On average, the nighttime air around the wind farms became about 0.72 degree Celsius warmer over that time, compared with the surrounding area, the scientists reported Sunday in the peer-reviewed journal Nature Climate Change.

“The warming trend corresponds very well with the growth of the wind turbines,” said wind-energy expert Somnath Baidya Roy at the University of Illinois, who was part of the research group. “The warming is going to level off when you stop adding more turbines.”

From another report on the same story:

While converting the kinetic energy of wind into electricity, wind turbines modify exchanges between the ground and atmosphere, and affect the transfer of energy, momentum, mass and moisture within the air, the authors of the study said.

“Our results show a significant warming trend of up to 0.72 degree per decade, particularly at night-time, over wind farms relative to nearby non-wind-farm regions,” wrote lead author Liming Zhou, a Research Associate Professor from the Department of Atmospheric and Environmental Sciences at University at Albany. “We attribute this warming primarily to wind farms as its spatial pattern and magnitude couples very well with the geographic distribution of wind turbines.”

With calls for increasing wind farm generation through renewable energy mandates or increasing government subsidies over the next two decades, this warming effect could pose significant local problems if the amount of increase–0.72 degrees Celsius–holds.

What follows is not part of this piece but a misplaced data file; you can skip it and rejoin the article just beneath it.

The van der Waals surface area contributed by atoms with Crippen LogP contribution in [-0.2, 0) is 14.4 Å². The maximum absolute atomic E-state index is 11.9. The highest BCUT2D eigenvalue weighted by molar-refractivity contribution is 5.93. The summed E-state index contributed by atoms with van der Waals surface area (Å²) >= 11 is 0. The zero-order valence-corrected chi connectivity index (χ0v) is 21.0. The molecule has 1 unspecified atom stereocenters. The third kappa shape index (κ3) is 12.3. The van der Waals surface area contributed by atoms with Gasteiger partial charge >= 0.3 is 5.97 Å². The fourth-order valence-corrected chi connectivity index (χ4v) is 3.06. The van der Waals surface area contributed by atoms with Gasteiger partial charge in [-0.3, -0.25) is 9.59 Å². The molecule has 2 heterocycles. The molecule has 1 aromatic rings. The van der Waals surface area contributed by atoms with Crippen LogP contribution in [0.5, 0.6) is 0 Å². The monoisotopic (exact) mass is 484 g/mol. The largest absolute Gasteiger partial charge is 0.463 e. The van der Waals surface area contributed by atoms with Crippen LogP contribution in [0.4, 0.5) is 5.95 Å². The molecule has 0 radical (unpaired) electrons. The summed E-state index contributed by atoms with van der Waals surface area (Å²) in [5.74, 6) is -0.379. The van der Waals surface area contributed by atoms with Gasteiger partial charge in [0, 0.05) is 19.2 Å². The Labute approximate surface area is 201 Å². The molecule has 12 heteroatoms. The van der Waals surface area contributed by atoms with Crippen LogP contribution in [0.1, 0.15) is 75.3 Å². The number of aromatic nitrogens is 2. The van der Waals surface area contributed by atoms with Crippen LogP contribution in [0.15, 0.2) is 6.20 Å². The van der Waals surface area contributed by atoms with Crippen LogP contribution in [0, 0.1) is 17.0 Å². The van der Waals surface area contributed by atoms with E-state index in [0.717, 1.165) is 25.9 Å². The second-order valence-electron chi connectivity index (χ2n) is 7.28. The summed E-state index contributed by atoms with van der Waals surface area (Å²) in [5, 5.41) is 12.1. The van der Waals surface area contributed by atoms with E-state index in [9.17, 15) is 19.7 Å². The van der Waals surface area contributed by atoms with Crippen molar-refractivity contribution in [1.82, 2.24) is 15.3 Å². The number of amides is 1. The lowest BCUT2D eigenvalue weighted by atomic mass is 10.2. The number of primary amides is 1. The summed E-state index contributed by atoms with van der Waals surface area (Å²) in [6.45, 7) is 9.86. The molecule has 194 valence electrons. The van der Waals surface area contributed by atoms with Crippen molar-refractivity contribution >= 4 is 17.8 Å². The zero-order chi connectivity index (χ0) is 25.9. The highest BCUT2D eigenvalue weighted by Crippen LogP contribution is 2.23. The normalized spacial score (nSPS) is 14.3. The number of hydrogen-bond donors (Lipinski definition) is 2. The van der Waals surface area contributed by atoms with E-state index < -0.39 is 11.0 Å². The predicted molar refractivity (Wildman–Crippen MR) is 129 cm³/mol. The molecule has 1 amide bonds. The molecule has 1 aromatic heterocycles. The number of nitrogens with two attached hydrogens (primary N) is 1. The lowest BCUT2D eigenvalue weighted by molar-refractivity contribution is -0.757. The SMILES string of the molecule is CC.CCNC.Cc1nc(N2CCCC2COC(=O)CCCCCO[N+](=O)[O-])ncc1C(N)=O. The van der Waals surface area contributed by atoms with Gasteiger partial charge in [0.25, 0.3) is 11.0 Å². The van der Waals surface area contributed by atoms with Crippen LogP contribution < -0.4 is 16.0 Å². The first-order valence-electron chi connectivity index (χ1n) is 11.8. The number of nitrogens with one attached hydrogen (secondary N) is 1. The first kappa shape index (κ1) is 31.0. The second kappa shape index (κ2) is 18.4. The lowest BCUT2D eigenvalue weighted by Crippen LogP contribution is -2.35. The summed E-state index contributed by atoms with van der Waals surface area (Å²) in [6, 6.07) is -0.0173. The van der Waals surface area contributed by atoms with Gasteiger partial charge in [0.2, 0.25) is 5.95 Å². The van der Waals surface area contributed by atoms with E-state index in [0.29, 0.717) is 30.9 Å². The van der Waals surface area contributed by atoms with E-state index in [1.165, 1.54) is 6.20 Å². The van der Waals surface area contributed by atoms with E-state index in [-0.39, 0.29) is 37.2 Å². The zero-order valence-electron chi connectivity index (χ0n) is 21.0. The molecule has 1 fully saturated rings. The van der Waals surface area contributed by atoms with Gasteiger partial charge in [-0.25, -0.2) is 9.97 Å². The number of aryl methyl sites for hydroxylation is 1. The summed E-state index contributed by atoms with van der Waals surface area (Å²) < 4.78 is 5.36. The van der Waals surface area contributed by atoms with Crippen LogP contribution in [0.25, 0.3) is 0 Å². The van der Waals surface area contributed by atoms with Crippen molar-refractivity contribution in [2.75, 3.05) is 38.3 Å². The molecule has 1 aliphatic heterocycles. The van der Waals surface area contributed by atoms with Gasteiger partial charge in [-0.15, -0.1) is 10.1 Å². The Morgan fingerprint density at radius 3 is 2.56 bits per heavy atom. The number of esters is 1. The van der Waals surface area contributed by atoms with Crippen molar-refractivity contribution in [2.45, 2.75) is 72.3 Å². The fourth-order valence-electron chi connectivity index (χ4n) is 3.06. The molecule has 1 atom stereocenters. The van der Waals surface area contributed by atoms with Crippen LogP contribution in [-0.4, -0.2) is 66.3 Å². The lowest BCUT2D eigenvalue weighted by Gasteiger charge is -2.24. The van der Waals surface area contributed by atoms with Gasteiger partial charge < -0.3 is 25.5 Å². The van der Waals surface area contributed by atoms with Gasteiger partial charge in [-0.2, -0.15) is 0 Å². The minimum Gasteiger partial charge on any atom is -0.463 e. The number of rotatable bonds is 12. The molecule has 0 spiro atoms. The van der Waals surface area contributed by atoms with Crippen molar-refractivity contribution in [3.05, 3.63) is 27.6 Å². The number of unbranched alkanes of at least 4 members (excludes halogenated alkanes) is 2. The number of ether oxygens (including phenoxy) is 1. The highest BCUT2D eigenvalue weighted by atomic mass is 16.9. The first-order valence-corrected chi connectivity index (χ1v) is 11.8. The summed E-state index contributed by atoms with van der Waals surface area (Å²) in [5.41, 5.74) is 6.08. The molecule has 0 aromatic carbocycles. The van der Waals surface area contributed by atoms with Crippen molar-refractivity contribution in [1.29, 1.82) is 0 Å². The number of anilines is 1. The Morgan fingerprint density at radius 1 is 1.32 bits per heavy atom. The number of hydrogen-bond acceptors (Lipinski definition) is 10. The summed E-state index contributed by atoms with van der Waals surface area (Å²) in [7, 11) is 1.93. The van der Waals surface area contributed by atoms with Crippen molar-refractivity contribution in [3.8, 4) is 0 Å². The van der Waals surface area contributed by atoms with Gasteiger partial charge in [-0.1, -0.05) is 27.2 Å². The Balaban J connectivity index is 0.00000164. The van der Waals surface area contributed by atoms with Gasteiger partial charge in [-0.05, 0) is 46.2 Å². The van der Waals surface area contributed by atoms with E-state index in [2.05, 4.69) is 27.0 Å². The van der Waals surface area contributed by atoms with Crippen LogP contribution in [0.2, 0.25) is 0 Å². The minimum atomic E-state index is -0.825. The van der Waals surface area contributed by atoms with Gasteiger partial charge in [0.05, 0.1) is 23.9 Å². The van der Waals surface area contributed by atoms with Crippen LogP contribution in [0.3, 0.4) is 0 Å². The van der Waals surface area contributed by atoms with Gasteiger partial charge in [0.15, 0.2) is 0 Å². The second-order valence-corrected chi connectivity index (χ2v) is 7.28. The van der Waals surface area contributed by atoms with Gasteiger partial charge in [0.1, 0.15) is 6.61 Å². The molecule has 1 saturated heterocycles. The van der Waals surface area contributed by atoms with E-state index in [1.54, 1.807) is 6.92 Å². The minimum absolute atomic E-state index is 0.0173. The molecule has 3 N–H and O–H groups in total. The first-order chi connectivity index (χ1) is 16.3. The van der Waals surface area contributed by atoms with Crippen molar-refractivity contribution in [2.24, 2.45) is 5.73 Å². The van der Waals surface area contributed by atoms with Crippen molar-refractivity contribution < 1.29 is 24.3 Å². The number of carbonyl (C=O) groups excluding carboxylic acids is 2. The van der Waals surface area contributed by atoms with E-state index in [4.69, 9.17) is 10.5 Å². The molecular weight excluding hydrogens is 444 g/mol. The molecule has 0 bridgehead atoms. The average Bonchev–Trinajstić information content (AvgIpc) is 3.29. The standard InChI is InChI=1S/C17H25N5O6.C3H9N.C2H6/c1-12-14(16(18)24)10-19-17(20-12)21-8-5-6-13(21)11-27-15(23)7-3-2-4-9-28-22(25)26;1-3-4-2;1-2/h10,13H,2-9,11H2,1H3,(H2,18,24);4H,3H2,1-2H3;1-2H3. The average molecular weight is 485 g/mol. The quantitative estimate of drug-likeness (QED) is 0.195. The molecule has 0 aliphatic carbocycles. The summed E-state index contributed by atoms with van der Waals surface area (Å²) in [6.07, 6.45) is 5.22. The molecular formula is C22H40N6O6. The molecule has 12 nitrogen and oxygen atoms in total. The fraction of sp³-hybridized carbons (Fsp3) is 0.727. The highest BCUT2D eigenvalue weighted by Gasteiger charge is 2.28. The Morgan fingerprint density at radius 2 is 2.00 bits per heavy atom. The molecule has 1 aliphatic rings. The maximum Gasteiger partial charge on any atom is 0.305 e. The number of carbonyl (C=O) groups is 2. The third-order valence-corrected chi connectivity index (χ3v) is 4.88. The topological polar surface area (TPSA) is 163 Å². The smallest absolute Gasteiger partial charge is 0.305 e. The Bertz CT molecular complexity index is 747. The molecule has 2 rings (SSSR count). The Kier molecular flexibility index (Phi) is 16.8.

Why?

That’s more than three times the amount of temperature increase per decade estimated by climate change advocates:

Scientists say the world’s average temperature has warmed by about 0.8 degrees Celsius since 1900, and nearly 0.2 degrees per decade since 1979. Efforts to cut carbon dioxide and other greenhouse gas emissions are not seen as sufficient to stop the planet heating up beyond 2 degrees C this century, a threshold scientists say risks an unstable climate in which weather extremes are common.

From the WSJ:

Preview of November 2 PUC Hearing on HB 1365: Big Decisions Due

November 2, 2010 by williamyeatman · Comments Off
Filed under: Archive 

Primer on the Many Implementation Plans that the PUC Is Considering
Primer on HB 1365
Timeline of Implementation Plans
Study on the Dubious Foundations of HB 1365
Archive of HB 1365 Posts
Oped Last Week in Denver Daily News: Ritter’s Phantom Carbon Tax

As of this post [10:08 AM], the PUC has yet to post a written copy of the Department of Public Health and Environment’s determination whether Xcel’s two new fuel switching plans meet “reasonably foreseeable” federal and state air regulations. Yesterday, Chairman Ron Binz said that the CDPHE’s filing was due last evening at 5 PM. If the CDPHE finds that the two fuel switching plans do not meet “readily foreseeable” air quality regulations, then they must be discarded. The CDPHE ruling will likely be the first topic of discussion at the hearing this morning.

After the PUC considers the CDPHE determination, Chairman Binz has promised to revisit his “tentative” decision to allow Xcel to put forth an accelerated version of its preferred plan, despite strong opposition from the PUC Staff. The two fuel switching plans and the accelerated version of the preferred plan were proposed by the utility last week.

William Yeatman is an energy policy analyst at the Competitive Enterprise Institute

The Faulty Economics of Colorado’s Climate Change Action Plan:A Peer Review by Benjamin Powell

February 12, 2008 by admin · Comments Off
Filed under: Archive 

The Faulty Economics of Colorado’s Climate Change Action Plan

If You Can’t Stand the Heat…Don’t Blame Global Warming

September 26, 2000 by admin · Comments Off
Filed under: Archive 

If You Can’t Stand the Heat…Don’t Blame Global Warming